Reviewed: George Orwell Illustrated, written by David Smith, illustrated by Mike Mosher. Haymarket Books, 2018.
I. Well-Meaning Literary Men
Under the Nazi regime, the Gestapo was rumored to employ scholars who would analyze the prose style of anonymous pamphlets and thereby identify the authors. “[If ] only it were in a better cause,” Orwell once confessed, “this is exactly the job I would like to have.”
No literary critic working for the secret police would have trouble identifying the principal author of the manifesto, published for the first time in George Orwell Illustrated, calling for the creation of an international democratic-socialist human rights organization. Written by George Orwell, with additions and revisions by Arthur Koestler and Bertrand Russell, the manifesto begins by seeking to expand “the Nineteenth Century conception of liberty and democracy” to include “equality of opportunity and a reasonable degree of equality of income,” while also faulting the Left for its “contempt for democratic traditions” like “habeas corpus, freedom of speech and of the press, the right to political opposition and absence of political terrorism.” After a few specific examples, it argues that “the gradual decay of democratic sentiment, of human decency, and the desire for liberty” may have real political consequences, since it practically guarantees that “resistance . . . would be much weaker” should one of the Western democracies face foreign aggression or the rise of a homegrown authoritarian regime. As a guard against such eventualities, the document advocates the creation of a non-partisan, non-sectarian, and international organization that would defend the established democratic rights, against no matter what threat, while also fighting to expand the concept of democracy to include “a synthesis” combining “political freedom on the one hand and economic planning and control on the other.”
This untitled manifesto, while nominally a collaboration, is quintessential Orwell. Not only the clarity of expression and the humanity of its perspective, but even its particular examples and turns of phrase all echo his other work. Though the specific sentences are not lifted verbatim from Orwell’s essays, they are so close in logic, diction, and syntax that they sound as though they were direct copies. What is original in this document is that effort to convert his values and principles into a practical political program, and what comes across more clearly here than anywhere else in Orwell’s work is the notion that democracy and socialism are not merely two desirable and complementary ideals, but are, or ought to be, the same thing — that socialism is simply the extension of democratic principles into the economic life of the society and that, in fact, without such an extension, democracy is an empty phrase of no real benefit to the majority in whose name it is established.
Nothing came of the proposed League, but then, as Orwell said elsewhere, “nothing advocated by well-meaning literary men ever happens.”
II. Comic Art for Tragic Times
The Orwell-Koestler-Russell manifesto, long lost and practically forgotten, is the single most valuable contribution of George Orwell Illustrated.
The bulk of the volume reprints Orwell for Beginners, originally published (of course) in 1984. It is a serviceable introduction to Orwell’s life and work, both concise and comprehensive, but not on its own a marked advance in the scholarship. As a study it marches dutifully through the major events of Orwell’s life — Eton, Burma, struggling novelist, Spain, Home Guard, BBC, tuberculosis — and through his major works, from Down and Out in Paris and London to Animal Farm and Nineteen Eighty-Four. Being “for beginners,” a great deal of space is given over to tedious plot summaries and general commentary, but on the whole it is competently handled and refreshingly free of the petty partisanship that spoils so much of the scholarship on Orwell.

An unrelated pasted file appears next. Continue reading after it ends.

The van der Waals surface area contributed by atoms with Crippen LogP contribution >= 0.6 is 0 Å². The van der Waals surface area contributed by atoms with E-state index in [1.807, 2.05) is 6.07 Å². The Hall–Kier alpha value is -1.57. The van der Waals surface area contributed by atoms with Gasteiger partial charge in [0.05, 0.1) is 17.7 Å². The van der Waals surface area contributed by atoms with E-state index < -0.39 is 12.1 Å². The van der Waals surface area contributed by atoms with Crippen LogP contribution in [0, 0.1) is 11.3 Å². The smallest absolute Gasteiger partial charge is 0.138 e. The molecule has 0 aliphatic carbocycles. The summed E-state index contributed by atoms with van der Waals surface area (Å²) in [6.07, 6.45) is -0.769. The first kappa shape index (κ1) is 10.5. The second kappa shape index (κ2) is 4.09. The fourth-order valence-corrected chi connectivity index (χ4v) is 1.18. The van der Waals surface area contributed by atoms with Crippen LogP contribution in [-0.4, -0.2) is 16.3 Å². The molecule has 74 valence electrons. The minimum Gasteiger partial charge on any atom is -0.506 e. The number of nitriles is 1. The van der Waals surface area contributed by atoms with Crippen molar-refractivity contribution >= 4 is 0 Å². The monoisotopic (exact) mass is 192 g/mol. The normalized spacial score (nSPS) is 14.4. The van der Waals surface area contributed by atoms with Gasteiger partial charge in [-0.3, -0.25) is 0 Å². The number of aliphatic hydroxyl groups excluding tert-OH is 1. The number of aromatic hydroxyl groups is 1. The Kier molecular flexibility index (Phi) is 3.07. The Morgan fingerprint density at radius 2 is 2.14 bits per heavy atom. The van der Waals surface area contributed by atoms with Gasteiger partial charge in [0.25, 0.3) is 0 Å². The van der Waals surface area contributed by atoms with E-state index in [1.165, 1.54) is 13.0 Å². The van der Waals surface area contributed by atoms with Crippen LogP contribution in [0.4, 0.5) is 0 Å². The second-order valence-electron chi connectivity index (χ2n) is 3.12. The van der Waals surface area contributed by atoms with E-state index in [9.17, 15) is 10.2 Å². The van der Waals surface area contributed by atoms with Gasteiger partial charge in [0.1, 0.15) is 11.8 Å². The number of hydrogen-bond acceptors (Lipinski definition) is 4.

“Planet Orwell” — the section comprising the new material in the book; the last seventy of roughly 270 pages — considers Orwell’s thought in a variety of contexts, from Stalin’s show trials to Trump’s reality-television presidency. The centerpiece, of course, is the newly discovered manifesto. But this section also covers the attempts to conscript Orwell to the Cold War, and the renewed interest in his work in the age of NSA eavesdropping and “alternative facts.” Of the two major sections, “Planet Orwell” is the more interesting and original. Readers who are not “beginners” may profit by familiarizing themselves with its content.
Unfortunately, the weakest element of this volume is precisely what should be the distinguishing feature of a book titled George Orwell Illustrated — the illustrations. Bringing together pen-and-ink drawings of various types — straight illustration, caricature, and comic strips — along with photographs, photomontage, and (usually uncredited) archival images, the resulting assortment nevertheless adds little if anything of substance to the text and the artwork is rarely interesting enough to justify itself as pure decoration. The idea of an illustrated volume is of course a very good one, but the opportunity here has been wasted. Fewer but better illustrations, more carefully conceived and executed, would have been preferable. As it stands, the collection of largely indifferent doodles, surrounding the occasional humorous gem (Stalin as Hamlet, for example), are not even so remarkable as to spoil an otherwise satisfactory book, though they may leave more philistine readers convinced that cartooning is necessarily synonymous with mediocrity.
Kristian Williams is the author of Between the Bullet and the Lie: Essays on Orwell (AK Press, 2017).